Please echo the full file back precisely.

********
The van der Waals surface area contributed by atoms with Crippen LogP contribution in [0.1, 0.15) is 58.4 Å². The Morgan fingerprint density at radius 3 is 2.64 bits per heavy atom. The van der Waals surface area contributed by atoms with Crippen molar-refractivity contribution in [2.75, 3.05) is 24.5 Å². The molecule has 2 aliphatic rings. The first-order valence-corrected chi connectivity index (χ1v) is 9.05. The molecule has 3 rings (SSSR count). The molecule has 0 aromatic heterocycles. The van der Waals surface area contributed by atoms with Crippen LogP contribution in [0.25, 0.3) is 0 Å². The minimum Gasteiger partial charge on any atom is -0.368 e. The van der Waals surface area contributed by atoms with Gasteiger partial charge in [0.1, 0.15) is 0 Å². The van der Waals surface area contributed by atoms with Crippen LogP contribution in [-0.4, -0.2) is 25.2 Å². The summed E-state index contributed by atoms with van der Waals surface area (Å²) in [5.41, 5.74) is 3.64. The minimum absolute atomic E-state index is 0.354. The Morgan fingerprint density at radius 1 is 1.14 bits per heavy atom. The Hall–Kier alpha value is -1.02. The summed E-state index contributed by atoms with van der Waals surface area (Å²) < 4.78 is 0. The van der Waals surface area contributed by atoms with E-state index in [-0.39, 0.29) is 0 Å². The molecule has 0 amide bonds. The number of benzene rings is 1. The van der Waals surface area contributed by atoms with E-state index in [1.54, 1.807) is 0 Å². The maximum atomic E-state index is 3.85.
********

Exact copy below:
The van der Waals surface area contributed by atoms with Crippen LogP contribution in [0.1, 0.15) is 58.4 Å². The Morgan fingerprint density at radius 3 is 2.64 bits per heavy atom. The van der Waals surface area contributed by atoms with Crippen molar-refractivity contribution in [2.75, 3.05) is 24.5 Å². The molecule has 2 aliphatic rings. The first-order valence-corrected chi connectivity index (χ1v) is 9.05. The molecule has 3 rings (SSSR count). The molecule has 0 aromatic heterocycles. The van der Waals surface area contributed by atoms with Crippen LogP contribution in [0.25, 0.3) is 0 Å². The minimum Gasteiger partial charge on any atom is -0.368 e. The van der Waals surface area contributed by atoms with Gasteiger partial charge in [0.1, 0.15) is 0 Å². The van der Waals surface area contributed by atoms with Crippen LogP contribution in [-0.4, -0.2) is 25.2 Å². The summed E-state index contributed by atoms with van der Waals surface area (Å²) in [5.41, 5.74) is 3.64. The minimum absolute atomic E-state index is 0.354. The Morgan fingerprint density at radius 1 is 1.14 bits per heavy atom. The Hall–Kier alpha value is -1.02. The summed E-state index contributed by atoms with van der Waals surface area (Å²) < 4.78 is 0. The van der Waals surface area contributed by atoms with E-state index in [-0.39, 0.29) is 0 Å². The molecule has 0 amide bonds. The number of benzene rings is 1. The van der Waals surface area contributed by atoms with E-state index in [1.54, 1.807) is 0 Å². The maximum atomic E-state index is 3.85.